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Posted on March 6, 2013 by  & 

Haptic feedback for touch screen devices

More and more consumer electronics devices feature a touch screen, which is already considered a must have for new devices. The next big topic will be haptic feedback solutions outperforming the poor vibration-based feedback that is the standard today. Adding haptic and sound feedback to touch screens using electro active polymers (EAPs) will be a featured topic at TCF LIVE Europe 2013.
Today, the most common haptic actuation method is inertial haptics using electromechanical motors. This is used in every mobile phone and increasingly in haptic touch screens, but is only capable of giving a monotone vibration feedback. Mounted to the device housing, the entire device vibrates when activated.
Haptic displays featuring electroactive polymers that deform the surface have recently been demonstrated by US company Strategic Polymers, presenting at TCF LIVE!. Their patented electromechanical polymer actuators (EMP) can be as small as 100 micron per unit and are only 3 milimeter in thickness, which can be fitted nicely to a mobile phone touch screen to simulate a keybord. Within miliseconds the actuators will bend upwards after a voltage has been applied. Christophe Ramstein, CEO of SPS, told IDTechEx their mid-term target is to be a leader in haptics for mobile consumer electronics, which is expected to rise to 60% market penetration by 2016.
Source: Strategic Polymers Inc.
At TCF LIVE! attendees will develop a detailed understanding how this technology can work together with the other parts of the touch screen device, like the transparent condutor film (TCF). The conference will cover all promising applications of TCF, including replacement of Indium Tin Oxide (ITO), touch screens, sensors and beyond.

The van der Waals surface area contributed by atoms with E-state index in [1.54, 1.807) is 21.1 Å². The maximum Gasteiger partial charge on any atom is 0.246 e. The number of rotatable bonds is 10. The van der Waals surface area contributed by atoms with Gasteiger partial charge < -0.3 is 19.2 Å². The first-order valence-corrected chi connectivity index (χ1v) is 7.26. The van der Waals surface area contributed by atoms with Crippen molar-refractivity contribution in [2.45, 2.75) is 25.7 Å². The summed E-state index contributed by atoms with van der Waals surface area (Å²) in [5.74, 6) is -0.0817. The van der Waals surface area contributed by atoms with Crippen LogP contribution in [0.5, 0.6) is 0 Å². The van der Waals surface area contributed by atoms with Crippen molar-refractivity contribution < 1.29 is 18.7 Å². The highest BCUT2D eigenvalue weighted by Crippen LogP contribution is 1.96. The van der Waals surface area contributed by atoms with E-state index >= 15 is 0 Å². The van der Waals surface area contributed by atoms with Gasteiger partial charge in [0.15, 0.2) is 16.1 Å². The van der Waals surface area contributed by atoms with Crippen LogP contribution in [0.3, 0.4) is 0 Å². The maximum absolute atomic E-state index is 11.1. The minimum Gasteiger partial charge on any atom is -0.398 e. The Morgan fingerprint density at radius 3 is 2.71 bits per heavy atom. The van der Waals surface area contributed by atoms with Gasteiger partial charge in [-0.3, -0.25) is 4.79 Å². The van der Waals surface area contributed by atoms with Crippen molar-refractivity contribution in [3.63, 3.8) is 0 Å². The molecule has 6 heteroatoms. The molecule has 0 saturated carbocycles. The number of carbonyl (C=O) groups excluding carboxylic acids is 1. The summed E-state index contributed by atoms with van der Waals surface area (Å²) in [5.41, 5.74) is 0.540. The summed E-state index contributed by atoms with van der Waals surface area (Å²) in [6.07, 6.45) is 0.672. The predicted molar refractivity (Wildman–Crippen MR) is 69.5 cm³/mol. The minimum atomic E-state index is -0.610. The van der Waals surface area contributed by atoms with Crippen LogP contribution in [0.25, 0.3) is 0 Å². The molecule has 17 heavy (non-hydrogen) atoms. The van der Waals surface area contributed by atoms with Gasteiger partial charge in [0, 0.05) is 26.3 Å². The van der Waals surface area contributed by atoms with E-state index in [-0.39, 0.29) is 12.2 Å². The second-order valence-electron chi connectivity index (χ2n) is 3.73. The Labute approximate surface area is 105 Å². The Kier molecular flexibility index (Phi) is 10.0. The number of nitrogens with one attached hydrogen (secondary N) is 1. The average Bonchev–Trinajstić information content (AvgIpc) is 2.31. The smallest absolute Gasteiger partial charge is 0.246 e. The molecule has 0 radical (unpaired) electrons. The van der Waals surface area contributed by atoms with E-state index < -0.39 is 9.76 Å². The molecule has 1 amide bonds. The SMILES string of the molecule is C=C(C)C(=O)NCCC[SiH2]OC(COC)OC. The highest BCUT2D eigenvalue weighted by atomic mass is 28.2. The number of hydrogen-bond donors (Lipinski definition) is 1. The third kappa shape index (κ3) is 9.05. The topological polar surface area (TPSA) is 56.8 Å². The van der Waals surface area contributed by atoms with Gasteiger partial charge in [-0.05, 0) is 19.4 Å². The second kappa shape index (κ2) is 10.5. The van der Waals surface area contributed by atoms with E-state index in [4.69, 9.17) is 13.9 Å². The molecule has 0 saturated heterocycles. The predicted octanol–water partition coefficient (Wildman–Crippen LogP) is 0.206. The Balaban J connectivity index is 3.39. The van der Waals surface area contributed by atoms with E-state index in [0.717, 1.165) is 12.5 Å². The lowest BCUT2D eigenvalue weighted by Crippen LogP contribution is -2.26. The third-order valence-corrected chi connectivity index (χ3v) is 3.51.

Additional presentations on haptics and sensing touch surfaces will be given by Microsoft, Tactonic Technologies, Synaptics, Displax Interactive Systems and Visualplanet. The latest agenda information can be found on the TCF LIVE website:
Biggest challenge for EAP applications in the consumer electronics space is cost. To compete with conventionally used systems the price per item needs to come down to $1-2, which still presents a challenge for most EAP actuators and is the main reason companies trying to commercialize their products target high-fidelity and large screen applications first. Once the price barrier is achieved penetration of mainstream consumer electronics devices, such as mobile phones, will be certain.
Originally, the electroactive polymer actuation has been developed and licensed by Artificial Muscle Inc., a Bayer MaterialSciences LLC. company. Short and mid-term focus for their EPAM actuators as well is integration of high definition haptic feedback for portable electronics and peripherals (such as mobile phones, portable gaming consoles, gaming mice, keypads, over-ear headsets etc). AMI will also address large area touch screens over 10 inches in the need of high definition haptic feedback, such as casino tables, and even laptops, making keyboards much thinner, for example, by removing the tactile dome switch.
For more information on electro active polymers and applications, such as actuators, sensors and energy harvesting, please see Electroactive Polymer Devices 2013-2018.
For more information, see for the evolving speaker and exhibitor list and to register early for the best discounts. This IDTechEx event, to be held on April 17-18 in Berlin, is co-located with Printed Electronics Europe 2013 and attendees will have access to ALL sessions, covering related topics such as non emissive displays, touch surfaces, PV, sensors and more - from materials to manufacturing. Most importantly, the needs and applications are examined in depth with a wide-range of end-users from Abbot to Ravensburger presenting on their experiences.
Attend the forthcoming events:
Top image: Wikiland

Authored By:

Technology Analyst

Posted on: March 6, 2013

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